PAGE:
My first reaction to Romney's speech yesterday was, "Good for him. At least he showed up. That's more than some other Republican candidates have done." And then as I thought about it more, and as I watched the speech, I realized how silly it is to set the bar so low. Romney doesn't deserve credit for appearing before the most venerable civil rights group in our nation's history and offering a few platitudes. The bare minimum that should be expected is for Romney to offer up some policy proposals that would give black Americans reason to vote for him. Aside from some vague thoughts on charter schools and vouchers, which are as controversial within the black community as without, Romney did not do that.
In fact, there were several parts of the speech that were quite audacious -- in all the wrong ways. For instance, Romney said something along the lines of, "I believe that if you understood who I truly am in my heart, and if it
were possible to fully communicate what I believe is in the real,
enduring best interest of African American families, you would vote for
me for president." This is a convoluted way of saying that, a) I'm actually a really nice guy and, b) I know better than you what your interests are and, c) I won't actually try to convince you of this because I can't.
Think about that. He's essentially saying to black people, "If you understood your long-term interests as well as I do, you would vote for me." On one level, this can just be read as the typical conceit of all politicians who have truly convinced themselves that their policies will work best for everybody. But it's more troubling in light of the Republican base, among whom it is an article of faith that black people are "brainwashed" or racists. Seriously, I know from personal experience, you can be talking to the sweetest people in the world and then the subject of black voting comes up and suddenly they're telling you that the Democrats have tricked blacks into voting for them or, worse, that black people simply prefer government assistance rather jobs and real prosperity. So by making the statement that he did, Romney appealed to that prejudice in his party's base.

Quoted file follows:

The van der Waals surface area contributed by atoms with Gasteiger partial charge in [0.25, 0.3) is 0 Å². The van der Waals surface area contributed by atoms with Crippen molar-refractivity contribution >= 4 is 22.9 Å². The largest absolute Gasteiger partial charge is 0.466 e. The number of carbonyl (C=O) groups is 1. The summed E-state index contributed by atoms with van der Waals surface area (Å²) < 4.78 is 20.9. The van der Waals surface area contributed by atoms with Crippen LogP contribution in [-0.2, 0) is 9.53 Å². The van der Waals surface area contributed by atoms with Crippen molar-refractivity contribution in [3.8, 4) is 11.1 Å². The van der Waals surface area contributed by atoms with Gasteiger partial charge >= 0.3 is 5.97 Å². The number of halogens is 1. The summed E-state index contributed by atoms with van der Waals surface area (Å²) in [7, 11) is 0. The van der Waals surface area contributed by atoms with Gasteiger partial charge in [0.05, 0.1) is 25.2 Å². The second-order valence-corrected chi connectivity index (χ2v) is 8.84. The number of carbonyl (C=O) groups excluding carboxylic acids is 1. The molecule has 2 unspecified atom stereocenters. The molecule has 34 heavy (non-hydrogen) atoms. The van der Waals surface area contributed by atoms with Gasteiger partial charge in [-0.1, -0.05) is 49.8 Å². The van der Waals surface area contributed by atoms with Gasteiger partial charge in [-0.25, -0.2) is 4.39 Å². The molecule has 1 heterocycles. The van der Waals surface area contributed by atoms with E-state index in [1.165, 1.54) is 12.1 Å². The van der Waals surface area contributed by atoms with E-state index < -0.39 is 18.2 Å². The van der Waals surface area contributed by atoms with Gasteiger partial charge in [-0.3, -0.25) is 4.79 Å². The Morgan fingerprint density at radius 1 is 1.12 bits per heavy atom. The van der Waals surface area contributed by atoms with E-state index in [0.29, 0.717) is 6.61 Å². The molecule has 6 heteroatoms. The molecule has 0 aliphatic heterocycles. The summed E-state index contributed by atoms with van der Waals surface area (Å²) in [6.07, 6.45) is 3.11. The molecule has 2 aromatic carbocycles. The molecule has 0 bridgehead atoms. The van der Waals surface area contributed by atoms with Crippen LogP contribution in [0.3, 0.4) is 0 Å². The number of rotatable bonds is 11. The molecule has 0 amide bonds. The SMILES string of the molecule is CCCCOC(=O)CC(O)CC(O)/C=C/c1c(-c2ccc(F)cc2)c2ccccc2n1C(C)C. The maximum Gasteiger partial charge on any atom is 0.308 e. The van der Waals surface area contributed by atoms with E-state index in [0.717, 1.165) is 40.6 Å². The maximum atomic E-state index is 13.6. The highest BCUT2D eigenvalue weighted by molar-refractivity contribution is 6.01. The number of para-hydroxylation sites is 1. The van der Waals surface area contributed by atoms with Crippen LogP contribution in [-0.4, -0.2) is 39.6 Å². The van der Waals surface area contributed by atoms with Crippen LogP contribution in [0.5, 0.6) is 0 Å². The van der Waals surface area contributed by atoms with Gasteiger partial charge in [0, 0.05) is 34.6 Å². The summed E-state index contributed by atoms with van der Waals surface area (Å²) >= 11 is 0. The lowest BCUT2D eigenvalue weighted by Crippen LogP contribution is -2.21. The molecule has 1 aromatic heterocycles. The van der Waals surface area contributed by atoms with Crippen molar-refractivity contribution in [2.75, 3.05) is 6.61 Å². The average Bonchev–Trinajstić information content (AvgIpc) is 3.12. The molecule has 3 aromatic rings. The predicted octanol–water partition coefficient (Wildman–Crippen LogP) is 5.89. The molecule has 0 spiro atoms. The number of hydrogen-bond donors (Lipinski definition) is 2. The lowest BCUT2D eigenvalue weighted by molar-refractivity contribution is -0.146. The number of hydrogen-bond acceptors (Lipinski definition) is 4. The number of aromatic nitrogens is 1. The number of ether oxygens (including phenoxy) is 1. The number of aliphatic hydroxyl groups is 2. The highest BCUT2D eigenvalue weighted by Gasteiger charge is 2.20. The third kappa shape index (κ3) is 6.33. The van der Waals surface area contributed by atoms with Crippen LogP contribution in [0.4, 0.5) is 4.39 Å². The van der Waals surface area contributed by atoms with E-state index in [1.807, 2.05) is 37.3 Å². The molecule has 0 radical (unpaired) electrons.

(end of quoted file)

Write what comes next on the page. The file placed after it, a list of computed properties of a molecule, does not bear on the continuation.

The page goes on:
The weirdest thing is that he just said it, and then in the rest of his vacuous speech didn't really attempt to communicate what exactly is in the "enduring best interest" of black families. If he honestly believes the interests of the NAACP audience should lead them to vote for him, why didn't he try to convince them?
I don't know; I may be reading too much into what is really just another campaign speech. But it bothers me all the same. At the end of his speech Romney praised the NAACP and talked about its "many victories" and assured us that the NAACP has many more victories in its future. He neglected to mention the fact that he is beholden to and cowed by a conservative base that resents groups like the NAACP who are trying to create equal opportunity. He failed to say that there isn't anything the NAACP would consider a "victory" that Romney's base wouldn't fight against tooth and nail.
So in the end, was Romney being courageous or respectful by appearing before the NAACP? No, just the opposite. It is cowardly and dishonest to assert that you know what is best for black Americans and that you have their interests at heart, while you refuse to speak out against your own party's systematic state by state campaign to reduce black voter turnout.
The usual way politicians try to appeal to various constituencies is to offer them something that they want, something they believe is in their interests. Had Romney spoken out against the Republicans' racially discriminatory vote suppression campaign, he would have garnered respect and, no doubt, even a second look from some black conservatives. But he didn't do that. Instead, Romney just asked black Americans to trust that his heart is in the right place. That's not good enough.